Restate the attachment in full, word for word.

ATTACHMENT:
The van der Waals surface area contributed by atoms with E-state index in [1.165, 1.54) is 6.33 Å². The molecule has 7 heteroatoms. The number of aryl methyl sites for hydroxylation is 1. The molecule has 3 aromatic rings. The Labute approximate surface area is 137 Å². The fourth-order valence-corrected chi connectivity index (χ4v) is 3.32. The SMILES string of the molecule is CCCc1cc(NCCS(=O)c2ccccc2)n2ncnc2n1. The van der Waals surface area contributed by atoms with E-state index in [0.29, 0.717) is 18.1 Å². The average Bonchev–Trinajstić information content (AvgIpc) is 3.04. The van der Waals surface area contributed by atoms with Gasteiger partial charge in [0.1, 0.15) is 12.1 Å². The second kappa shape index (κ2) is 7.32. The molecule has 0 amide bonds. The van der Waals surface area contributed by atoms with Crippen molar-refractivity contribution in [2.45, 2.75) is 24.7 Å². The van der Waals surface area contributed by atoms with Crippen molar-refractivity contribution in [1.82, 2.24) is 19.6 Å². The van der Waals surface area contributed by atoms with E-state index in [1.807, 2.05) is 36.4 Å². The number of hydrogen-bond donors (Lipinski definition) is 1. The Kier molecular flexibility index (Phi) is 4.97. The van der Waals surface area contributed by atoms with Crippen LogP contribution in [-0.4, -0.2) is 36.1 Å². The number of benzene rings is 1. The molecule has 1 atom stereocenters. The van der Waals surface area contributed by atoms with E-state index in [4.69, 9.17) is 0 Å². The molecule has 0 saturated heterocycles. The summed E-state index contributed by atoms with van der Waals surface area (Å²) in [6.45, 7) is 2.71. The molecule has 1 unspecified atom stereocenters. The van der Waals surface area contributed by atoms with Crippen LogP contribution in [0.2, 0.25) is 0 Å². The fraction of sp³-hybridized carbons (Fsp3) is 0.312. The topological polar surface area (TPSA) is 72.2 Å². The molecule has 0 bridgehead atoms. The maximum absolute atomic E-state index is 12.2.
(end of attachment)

The van der Waals surface area contributed by atoms with E-state index in [1.165, 1.54) is 6.33 Å². The molecule has 7 heteroatoms. The number of aryl methyl sites for hydroxylation is 1. The molecule has 3 aromatic rings. The Labute approximate surface area is 137 Å². The fourth-order valence-corrected chi connectivity index (χ4v) is 3.32. The SMILES string of the molecule is CCCc1cc(NCCS(=O)c2ccccc2)n2ncnc2n1. The van der Waals surface area contributed by atoms with E-state index in [0.29, 0.717) is 18.1 Å². The average Bonchev–Trinajstić information content (AvgIpc) is 3.04. The van der Waals surface area contributed by atoms with Gasteiger partial charge in [0.1, 0.15) is 12.1 Å². The second kappa shape index (κ2) is 7.32. The molecule has 0 amide bonds. The van der Waals surface area contributed by atoms with Crippen molar-refractivity contribution in [2.45, 2.75) is 24.7 Å². The van der Waals surface area contributed by atoms with Crippen molar-refractivity contribution in [1.82, 2.24) is 19.6 Å². The van der Waals surface area contributed by atoms with E-state index in [1.807, 2.05) is 36.4 Å². The number of hydrogen-bond donors (Lipinski definition) is 1. The Kier molecular flexibility index (Phi) is 4.97. The van der Waals surface area contributed by atoms with Crippen LogP contribution in [-0.4, -0.2) is 36.1 Å². The number of benzene rings is 1. The molecule has 1 atom stereocenters. The van der Waals surface area contributed by atoms with E-state index in [4.69, 9.17) is 0 Å². The molecule has 0 saturated heterocycles. The summed E-state index contributed by atoms with van der Waals surface area (Å²) in [6.45, 7) is 2.71. The molecule has 1 unspecified atom stereocenters. The van der Waals surface area contributed by atoms with Crippen LogP contribution in [0.2, 0.25) is 0 Å². The fraction of sp³-hybridized carbons (Fsp3) is 0.312. The topological polar surface area (TPSA) is 72.2 Å². The molecule has 0 bridgehead atoms. The maximum absolute atomic E-state index is 12.2.